New at MAHLE: solid-metal, machined, and composite commercial vehicle camshafts

Press release [PDF; 27 KB]
Press release [DOC; 42 KB]



Stuttgart, September 2008—MAHLE provides casted, composite, and forged camshafts for passenger car engines, either as raw parts or ready-to-assemble. For commercial vehicles, MAHLE is already producing cast camshafts. The commercial vehicle portfolio is now being expanded to include composite camshafts and steel camshafts manufactured from solid metal.

The MAHLE composite camshaft allows, for one thing, a reduction in weight of up to 50 percent; for another, it enables the integration of additional functions such as camshaft oil separation or counterbalance shafts. It consists of a precision steel tube onto which the cams and parts are attached with a thermal shrink fit. This transverse press fit provides high durability—as do the carefully selected materials. For commercial vehicles, MAHLE exclusively uses cam lobes made of inductively hardened ball bearing steel 100Cr6, which allows contact stresses of about 2,000 MPa.

The selection of different materials for the composite camshaft allows targeted applications. Components that are subject to lower loads are made of less expensive materials. For example, the trigger wheel is often a power metal or sheet metal part, the axial bearing rings are made of low-alloy steel, and the drive wheel is a forged part, while the cam lobes are made of high-alloy steel.

A further advantage of the composite camshaft from MAHLE is the ability to integrate additional functions into the camshaft tube. For example, the swirl generator of a blow-by separator, which combines high separation rates with a reduced freezing hazard and low space requirement. MAHLE has also already created an integrated counterbalance shaft for a V6 engine for commercial vehicles. It is based on the patented MAHLE CamInCam® technology.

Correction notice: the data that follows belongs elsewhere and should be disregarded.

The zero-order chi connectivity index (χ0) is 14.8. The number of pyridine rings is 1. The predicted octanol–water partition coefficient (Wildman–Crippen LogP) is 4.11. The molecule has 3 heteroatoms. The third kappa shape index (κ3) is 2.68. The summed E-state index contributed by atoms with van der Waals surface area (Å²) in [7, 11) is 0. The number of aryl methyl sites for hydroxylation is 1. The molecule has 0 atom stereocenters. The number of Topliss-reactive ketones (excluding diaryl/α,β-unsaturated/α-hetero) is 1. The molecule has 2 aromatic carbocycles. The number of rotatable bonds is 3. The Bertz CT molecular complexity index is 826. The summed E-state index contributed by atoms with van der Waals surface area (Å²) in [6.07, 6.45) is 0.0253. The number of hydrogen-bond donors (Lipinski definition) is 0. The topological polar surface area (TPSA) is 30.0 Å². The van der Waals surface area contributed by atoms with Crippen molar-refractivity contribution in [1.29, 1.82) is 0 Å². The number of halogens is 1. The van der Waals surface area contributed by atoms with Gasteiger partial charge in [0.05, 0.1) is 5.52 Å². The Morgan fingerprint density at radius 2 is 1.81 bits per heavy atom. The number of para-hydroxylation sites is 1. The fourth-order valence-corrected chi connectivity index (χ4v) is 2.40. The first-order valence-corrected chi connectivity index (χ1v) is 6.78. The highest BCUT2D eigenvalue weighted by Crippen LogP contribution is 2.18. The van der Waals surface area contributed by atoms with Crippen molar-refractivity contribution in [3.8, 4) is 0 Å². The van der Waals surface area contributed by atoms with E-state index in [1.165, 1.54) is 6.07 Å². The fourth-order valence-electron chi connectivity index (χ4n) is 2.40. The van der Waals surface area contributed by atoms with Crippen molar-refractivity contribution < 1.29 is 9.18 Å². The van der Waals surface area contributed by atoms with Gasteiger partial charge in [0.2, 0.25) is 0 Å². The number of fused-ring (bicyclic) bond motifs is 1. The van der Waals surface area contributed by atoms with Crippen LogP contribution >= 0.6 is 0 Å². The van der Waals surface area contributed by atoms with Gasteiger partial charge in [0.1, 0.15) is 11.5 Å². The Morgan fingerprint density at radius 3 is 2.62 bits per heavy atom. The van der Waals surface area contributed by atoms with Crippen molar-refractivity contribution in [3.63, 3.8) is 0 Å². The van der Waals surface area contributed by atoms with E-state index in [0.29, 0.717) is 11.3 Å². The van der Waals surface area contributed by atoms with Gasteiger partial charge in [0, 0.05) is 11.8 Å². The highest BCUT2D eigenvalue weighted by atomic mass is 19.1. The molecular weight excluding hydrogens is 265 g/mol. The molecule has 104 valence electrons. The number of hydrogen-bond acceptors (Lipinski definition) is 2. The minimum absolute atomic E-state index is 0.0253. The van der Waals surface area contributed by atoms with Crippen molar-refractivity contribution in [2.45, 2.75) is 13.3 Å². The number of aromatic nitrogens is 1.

For a year now, MAHLE has also provided its customers with steel camshafts manufactured from bar stock. These are used mainly in commercial vehicle, stationary, and large engines. For commercial vehicle engines, they are used primarily as a central camshaft with tunnel bearings, which is still a low-cost solution for the highest requirements for bending and torsional stiffness.

Large engines have similarly high requirements. In addition, a service life of up to 60,000 operating hours must be guaranteed there. For large engines, segmented camshafts are used. Each segment contains the cam for at least one cylinder and is screwed end-to-end to the adjacent elements. The product range currently includes camshafts with an overall length of up to 2.15 m, and diameters up to 35 cm.

MAHLE is thus a complete provider of camshafts for motorcycles, passenger cars, commercial vehicles, and stationary engines, and is the only supplier that covers the entire spectrum of camshafts for all types of combustion engines.

The MAHLE Group is one of the 30 largest companies in the automotive supply industry worldwide. As a leading manufacturer of components and systems for the combustion engine and related products, MAHLE ranks among the top 3 systems suppliers for piston systems, cylinder components, valve train systems, air management systems, and liquid management systems. MAHLE employs around 48,000 people at 110 production plants and eight research and development centers. In 2007, MAHLE achieved sales of over EUR 5 billion (USD 7.5 billion).